Good luck!
    sweetf, not.done.yet, SwansonRN, and 10 others like this.
  9. 0
    I don't agree that sharing any personal information is necessary. if that means i won't be hired, so be it. I give scripted replies, but more along the lines of (example), " I graduated from X university with a bsn in nursing and worked in adult poat surgical floor for x years, i am interested in pursuing a career in OR nursing and my background on a post surgical floor........................................" something like that. I think half the time the interviewers don't really know what to ask and are asking scripted questions themselves.
  10. 4
    I have also been hiring people for many years and I agree with everything llg said. It really is OK to give some brief personal information - but keep it kind of brief. I had one person start with "I was born in 1962 on a farm down on Green St. in Nebraska. My parents names are Joe and Jane. I have 2 brothers, 2 sisters, 2 dogs, 2 cats and a goldfish named Sam. I started kindergarten in ....blah, blah, blah" Ummm...I did not hire this person based on this answer. I also rarely hire the person who wants the job because "Uh - you had an ad on the internet"

    I am interested in how the candidate answers this question but I am just as interested in how the candidate handles the question. The best ones seem to sit up straighter, lean in slightly, smile and act as if they are excited to tell me the best parts of them (without coming across as smug). I want to know maybe why you became a nurse, maybe what brought you to my facility or department for a job, what are your goals that may relate to this department.
    117800, tcvnurse, NellieOlsen, and 1 other like this.
  11. 3
    I'm not saying you have to reveal a bunch of personal stuff -- or that you should reveal anything really private. I'm just saying that it is to the applicant's advantage to appear personable and establish a human connection between themselves and the interviewer. In today's economy, job applicants (particularly those without a lot of nursing experience) need every boost they can get. Use such opportunities to help yourself stand out and make a positive connection.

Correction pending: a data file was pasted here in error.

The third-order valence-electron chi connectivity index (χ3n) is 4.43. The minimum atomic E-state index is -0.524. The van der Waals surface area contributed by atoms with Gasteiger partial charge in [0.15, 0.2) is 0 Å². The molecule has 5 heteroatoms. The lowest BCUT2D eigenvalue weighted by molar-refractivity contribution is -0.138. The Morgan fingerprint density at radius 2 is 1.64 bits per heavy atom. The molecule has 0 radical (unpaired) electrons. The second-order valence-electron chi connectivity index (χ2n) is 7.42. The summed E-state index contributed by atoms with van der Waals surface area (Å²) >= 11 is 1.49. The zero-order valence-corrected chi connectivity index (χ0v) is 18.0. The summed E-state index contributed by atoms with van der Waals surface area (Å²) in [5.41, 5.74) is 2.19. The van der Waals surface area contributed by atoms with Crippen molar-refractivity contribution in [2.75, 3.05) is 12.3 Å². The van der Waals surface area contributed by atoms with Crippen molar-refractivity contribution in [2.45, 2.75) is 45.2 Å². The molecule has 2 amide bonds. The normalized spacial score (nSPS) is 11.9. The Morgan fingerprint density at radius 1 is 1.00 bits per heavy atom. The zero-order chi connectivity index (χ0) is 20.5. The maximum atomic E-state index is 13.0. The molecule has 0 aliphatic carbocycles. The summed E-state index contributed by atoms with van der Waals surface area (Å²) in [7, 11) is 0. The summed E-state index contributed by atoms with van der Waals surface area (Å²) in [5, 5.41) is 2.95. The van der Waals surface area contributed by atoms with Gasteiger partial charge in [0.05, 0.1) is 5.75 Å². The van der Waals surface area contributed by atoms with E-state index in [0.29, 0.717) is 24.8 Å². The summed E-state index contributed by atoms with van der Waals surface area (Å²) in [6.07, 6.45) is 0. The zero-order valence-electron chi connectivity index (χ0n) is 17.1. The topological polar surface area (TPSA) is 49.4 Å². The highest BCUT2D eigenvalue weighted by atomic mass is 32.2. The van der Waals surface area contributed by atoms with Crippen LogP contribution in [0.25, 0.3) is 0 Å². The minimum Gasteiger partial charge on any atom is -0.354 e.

I interview approximately 75 nursing students per year for jobs at my hospital. I also interview 5-10 experienced nurses per year for leadership positions. I have a lot more applicants than I have jobs to fill. And I have been filling positions for over 20 years. Anyone who "plays games" with me during the interview, tries to pull the wool over my eyes, gives me "canned" answers from a book that don't really tell me anything about them as a person, or avoids answering the questions I ask ... is not doing themselves any favors.

    I know that sounds arrogant and my sound offensive to some of you. I'm sorry. I don't mean to offend. I'm just telling you all what it looks like from the other side of the interview. Sure, there are some interviewers who don't know what they are doing. But those of us who DO know what we are doing don't like to have our time wasted by people reciting scripts that could be used by anyone. If we are taking the time to ask a question, we want an honest answer that reflects the uniqueness of the person who is saying it. If I want want "stock answers," I'll buy the book.

    If you are not the right person for the job, I'll probably figure it out. So your best bet to get the job is to BE the best person for the job. Figure out what the hiring manager is looking for and BE that person. When there are several people applying for the same position, that's your best bet.
    not.done.yet, 117800, and SwansonRN like this.